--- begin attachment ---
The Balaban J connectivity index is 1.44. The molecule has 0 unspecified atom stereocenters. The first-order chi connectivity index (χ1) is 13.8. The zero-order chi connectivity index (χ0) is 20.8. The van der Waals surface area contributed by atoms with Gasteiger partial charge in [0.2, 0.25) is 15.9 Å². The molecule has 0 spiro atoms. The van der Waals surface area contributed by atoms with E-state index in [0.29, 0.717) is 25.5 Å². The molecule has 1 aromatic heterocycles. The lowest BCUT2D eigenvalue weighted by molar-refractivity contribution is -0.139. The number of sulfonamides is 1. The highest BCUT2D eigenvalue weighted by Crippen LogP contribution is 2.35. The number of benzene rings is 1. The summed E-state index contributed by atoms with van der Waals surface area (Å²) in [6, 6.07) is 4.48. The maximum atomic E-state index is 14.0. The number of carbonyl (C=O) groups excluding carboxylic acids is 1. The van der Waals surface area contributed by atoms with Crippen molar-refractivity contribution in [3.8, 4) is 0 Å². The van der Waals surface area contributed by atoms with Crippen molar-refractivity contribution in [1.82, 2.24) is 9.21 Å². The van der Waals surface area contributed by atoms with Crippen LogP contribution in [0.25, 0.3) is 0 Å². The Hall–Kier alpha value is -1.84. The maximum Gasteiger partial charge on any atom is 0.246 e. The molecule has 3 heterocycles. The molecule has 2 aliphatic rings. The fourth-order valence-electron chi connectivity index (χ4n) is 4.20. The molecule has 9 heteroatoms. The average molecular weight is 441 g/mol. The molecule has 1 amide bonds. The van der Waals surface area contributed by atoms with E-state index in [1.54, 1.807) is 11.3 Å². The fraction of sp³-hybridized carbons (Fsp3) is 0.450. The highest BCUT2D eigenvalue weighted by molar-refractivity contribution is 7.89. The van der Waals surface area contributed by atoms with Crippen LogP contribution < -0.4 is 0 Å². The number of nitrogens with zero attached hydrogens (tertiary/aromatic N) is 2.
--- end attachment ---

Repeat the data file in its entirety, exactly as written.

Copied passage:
The Balaban J connectivity index is 1.44. The molecule has 0 unspecified atom stereocenters. The first-order chi connectivity index (χ1) is 13.8. The zero-order chi connectivity index (χ0) is 20.8. The van der Waals surface area contributed by atoms with Gasteiger partial charge in [0.2, 0.25) is 15.9 Å². The molecule has 0 spiro atoms. The van der Waals surface area contributed by atoms with E-state index in [0.29, 0.717) is 25.5 Å². The molecule has 1 aromatic heterocycles. The lowest BCUT2D eigenvalue weighted by molar-refractivity contribution is -0.139. The number of sulfonamides is 1. The highest BCUT2D eigenvalue weighted by Crippen LogP contribution is 2.35. The number of benzene rings is 1. The summed E-state index contributed by atoms with van der Waals surface area (Å²) in [6, 6.07) is 4.48. The maximum atomic E-state index is 14.0. The number of carbonyl (C=O) groups excluding carboxylic acids is 1. The van der Waals surface area contributed by atoms with Crippen molar-refractivity contribution in [3.8, 4) is 0 Å². The van der Waals surface area contributed by atoms with Crippen molar-refractivity contribution in [1.82, 2.24) is 9.21 Å². The van der Waals surface area contributed by atoms with Crippen LogP contribution in [0.25, 0.3) is 0 Å². The Hall–Kier alpha value is -1.84. The maximum Gasteiger partial charge on any atom is 0.246 e. The molecule has 3 heterocycles. The molecule has 2 aliphatic rings. The fourth-order valence-electron chi connectivity index (χ4n) is 4.20. The molecule has 9 heteroatoms. The average molecular weight is 441 g/mol. The molecule has 1 amide bonds. The van der Waals surface area contributed by atoms with E-state index in [1.54, 1.807) is 11.3 Å². The fraction of sp³-hybridized carbons (Fsp3) is 0.450. The highest BCUT2D eigenvalue weighted by molar-refractivity contribution is 7.89. The van der Waals surface area contributed by atoms with Crippen LogP contribution < -0.4 is 0 Å². The number of nitrogens with zero attached hydrogens (tertiary/aromatic N) is 2.